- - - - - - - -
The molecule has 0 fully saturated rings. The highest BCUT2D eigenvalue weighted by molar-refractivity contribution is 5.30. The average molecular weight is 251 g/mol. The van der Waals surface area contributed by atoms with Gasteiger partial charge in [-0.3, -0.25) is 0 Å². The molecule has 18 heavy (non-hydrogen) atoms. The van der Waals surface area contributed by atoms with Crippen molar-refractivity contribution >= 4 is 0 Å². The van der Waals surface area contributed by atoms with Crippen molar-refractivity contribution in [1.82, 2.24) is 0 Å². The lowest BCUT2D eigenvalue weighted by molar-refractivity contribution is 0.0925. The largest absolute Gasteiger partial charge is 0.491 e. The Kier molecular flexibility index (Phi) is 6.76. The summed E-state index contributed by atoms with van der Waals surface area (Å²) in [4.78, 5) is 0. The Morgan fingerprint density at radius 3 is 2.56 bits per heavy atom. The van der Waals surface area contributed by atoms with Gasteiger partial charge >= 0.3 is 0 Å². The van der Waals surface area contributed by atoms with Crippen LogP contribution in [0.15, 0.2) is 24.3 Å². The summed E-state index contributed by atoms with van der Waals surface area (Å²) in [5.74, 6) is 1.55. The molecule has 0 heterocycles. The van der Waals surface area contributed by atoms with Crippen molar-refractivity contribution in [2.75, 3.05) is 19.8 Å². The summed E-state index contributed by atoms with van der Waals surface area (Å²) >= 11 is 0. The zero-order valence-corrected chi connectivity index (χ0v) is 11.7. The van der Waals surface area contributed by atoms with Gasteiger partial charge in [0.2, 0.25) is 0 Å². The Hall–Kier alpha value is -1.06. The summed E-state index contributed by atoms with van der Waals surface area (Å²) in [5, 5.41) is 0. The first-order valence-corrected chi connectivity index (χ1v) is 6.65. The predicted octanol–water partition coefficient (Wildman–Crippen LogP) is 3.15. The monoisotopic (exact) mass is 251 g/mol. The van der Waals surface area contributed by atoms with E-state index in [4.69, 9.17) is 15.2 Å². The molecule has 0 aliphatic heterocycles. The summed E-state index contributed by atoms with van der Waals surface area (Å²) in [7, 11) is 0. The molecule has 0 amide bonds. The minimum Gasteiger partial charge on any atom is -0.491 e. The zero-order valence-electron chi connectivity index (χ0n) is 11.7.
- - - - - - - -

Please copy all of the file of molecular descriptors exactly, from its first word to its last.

The molecule has 0 fully saturated rings. The highest BCUT2D eigenvalue weighted by molar-refractivity contribution is 5.30. The average molecular weight is 251 g/mol. The van der Waals surface area contributed by atoms with Gasteiger partial charge in [-0.3, -0.25) is 0 Å². The molecule has 18 heavy (non-hydrogen) atoms. The van der Waals surface area contributed by atoms with Crippen molar-refractivity contribution >= 4 is 0 Å². The van der Waals surface area contributed by atoms with Crippen molar-refractivity contribution in [1.82, 2.24) is 0 Å². The lowest BCUT2D eigenvalue weighted by molar-refractivity contribution is 0.0925. The largest absolute Gasteiger partial charge is 0.491 e. The Kier molecular flexibility index (Phi) is 6.76. The summed E-state index contributed by atoms with van der Waals surface area (Å²) in [4.78, 5) is 0. The Morgan fingerprint density at radius 3 is 2.56 bits per heavy atom. The van der Waals surface area contributed by atoms with Gasteiger partial charge >= 0.3 is 0 Å². The van der Waals surface area contributed by atoms with Crippen LogP contribution in [0.15, 0.2) is 24.3 Å². The summed E-state index contributed by atoms with van der Waals surface area (Å²) in [5.74, 6) is 1.55. The molecule has 0 heterocycles. The van der Waals surface area contributed by atoms with Crippen molar-refractivity contribution in [2.75, 3.05) is 19.8 Å². The summed E-state index contributed by atoms with van der Waals surface area (Å²) >= 11 is 0. The zero-order valence-corrected chi connectivity index (χ0v) is 11.7. The van der Waals surface area contributed by atoms with Gasteiger partial charge in [0.2, 0.25) is 0 Å². The Hall–Kier alpha value is -1.06. The summed E-state index contributed by atoms with van der Waals surface area (Å²) in [5, 5.41) is 0. The first-order valence-corrected chi connectivity index (χ1v) is 6.65. The predicted octanol–water partition coefficient (Wildman–Crippen LogP) is 3.15. The monoisotopic (exact) mass is 251 g/mol. The van der Waals surface area contributed by atoms with E-state index in [4.69, 9.17) is 15.2 Å². The molecule has 0 aliphatic heterocycles. The summed E-state index contributed by atoms with van der Waals surface area (Å²) in [7, 11) is 0. The molecule has 0 amide bonds. The minimum Gasteiger partial charge on any atom is -0.491 e. The zero-order valence-electron chi connectivity index (χ0n) is 11.7.